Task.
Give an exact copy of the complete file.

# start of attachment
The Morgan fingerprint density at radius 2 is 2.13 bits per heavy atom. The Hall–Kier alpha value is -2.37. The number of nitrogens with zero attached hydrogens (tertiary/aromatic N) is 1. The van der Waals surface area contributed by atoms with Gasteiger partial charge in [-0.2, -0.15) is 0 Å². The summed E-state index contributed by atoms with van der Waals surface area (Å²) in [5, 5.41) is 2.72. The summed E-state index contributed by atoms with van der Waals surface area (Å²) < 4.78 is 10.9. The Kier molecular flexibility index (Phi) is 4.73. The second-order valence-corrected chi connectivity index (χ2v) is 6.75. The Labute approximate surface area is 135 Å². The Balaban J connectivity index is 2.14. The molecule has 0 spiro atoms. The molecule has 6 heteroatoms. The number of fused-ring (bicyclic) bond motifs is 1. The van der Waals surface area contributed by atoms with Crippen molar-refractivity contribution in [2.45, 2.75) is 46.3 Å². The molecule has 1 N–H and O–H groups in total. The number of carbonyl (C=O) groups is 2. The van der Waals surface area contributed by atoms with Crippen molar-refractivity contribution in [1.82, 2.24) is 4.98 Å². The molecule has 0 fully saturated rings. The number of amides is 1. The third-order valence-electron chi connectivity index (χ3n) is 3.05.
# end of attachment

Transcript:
The Morgan fingerprint density at radius 2 is 2.13 bits per heavy atom. The Hall–Kier alpha value is -2.37. The number of nitrogens with zero attached hydrogens (tertiary/aromatic N) is 1. The van der Waals surface area contributed by atoms with Gasteiger partial charge in [-0.2, -0.15) is 0 Å². The summed E-state index contributed by atoms with van der Waals surface area (Å²) in [5, 5.41) is 2.72. The summed E-state index contributed by atoms with van der Waals surface area (Å²) < 4.78 is 10.9. The Kier molecular flexibility index (Phi) is 4.73. The second-order valence-corrected chi connectivity index (χ2v) is 6.75. The Labute approximate surface area is 135 Å². The Balaban J connectivity index is 2.14. The molecule has 0 spiro atoms. The molecule has 6 heteroatoms. The number of fused-ring (bicyclic) bond motifs is 1. The van der Waals surface area contributed by atoms with Crippen molar-refractivity contribution in [2.45, 2.75) is 46.3 Å². The molecule has 1 N–H and O–H groups in total. The number of carbonyl (C=O) groups is 2. The van der Waals surface area contributed by atoms with Crippen molar-refractivity contribution in [1.82, 2.24) is 4.98 Å². The molecule has 0 fully saturated rings. The number of amides is 1. The third-order valence-electron chi connectivity index (χ3n) is 3.05.